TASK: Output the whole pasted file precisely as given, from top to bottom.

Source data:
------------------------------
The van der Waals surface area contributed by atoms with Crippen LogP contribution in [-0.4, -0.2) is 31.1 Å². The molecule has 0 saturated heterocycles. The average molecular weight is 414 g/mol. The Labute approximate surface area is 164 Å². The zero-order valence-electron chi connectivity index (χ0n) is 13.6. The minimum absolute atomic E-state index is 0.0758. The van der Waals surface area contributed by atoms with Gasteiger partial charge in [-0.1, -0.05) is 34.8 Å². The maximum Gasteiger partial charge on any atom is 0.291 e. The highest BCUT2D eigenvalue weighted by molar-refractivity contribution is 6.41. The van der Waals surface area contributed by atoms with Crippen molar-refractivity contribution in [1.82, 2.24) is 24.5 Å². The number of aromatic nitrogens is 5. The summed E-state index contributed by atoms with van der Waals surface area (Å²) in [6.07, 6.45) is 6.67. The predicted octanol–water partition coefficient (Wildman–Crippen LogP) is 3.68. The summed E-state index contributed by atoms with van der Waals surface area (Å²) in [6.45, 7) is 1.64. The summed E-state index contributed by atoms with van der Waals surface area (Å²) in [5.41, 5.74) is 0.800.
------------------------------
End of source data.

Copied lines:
The van der Waals surface area contributed by atoms with Crippen LogP contribution in [-0.4, -0.2) is 31.1 Å². The molecule has 0 saturated heterocycles. The average molecular weight is 414 g/mol. The Labute approximate surface area is 164 Å². The zero-order valence-electron chi connectivity index (χ0n) is 13.6. The minimum absolute atomic E-state index is 0.0758. The van der Waals surface area contributed by atoms with Gasteiger partial charge in [-0.1, -0.05) is 34.8 Å². The maximum Gasteiger partial charge on any atom is 0.291 e. The highest BCUT2D eigenvalue weighted by molar-refractivity contribution is 6.41. The van der Waals surface area contributed by atoms with Crippen molar-refractivity contribution in [1.82, 2.24) is 24.5 Å². The number of aromatic nitrogens is 5. The summed E-state index contributed by atoms with van der Waals surface area (Å²) in [6.07, 6.45) is 6.67. The predicted octanol–water partition coefficient (Wildman–Crippen LogP) is 3.68. The summed E-state index contributed by atoms with van der Waals surface area (Å²) in [6.45, 7) is 1.64. The summed E-state index contributed by atoms with van der Waals surface area (Å²) in [5.41, 5.74) is 0.800.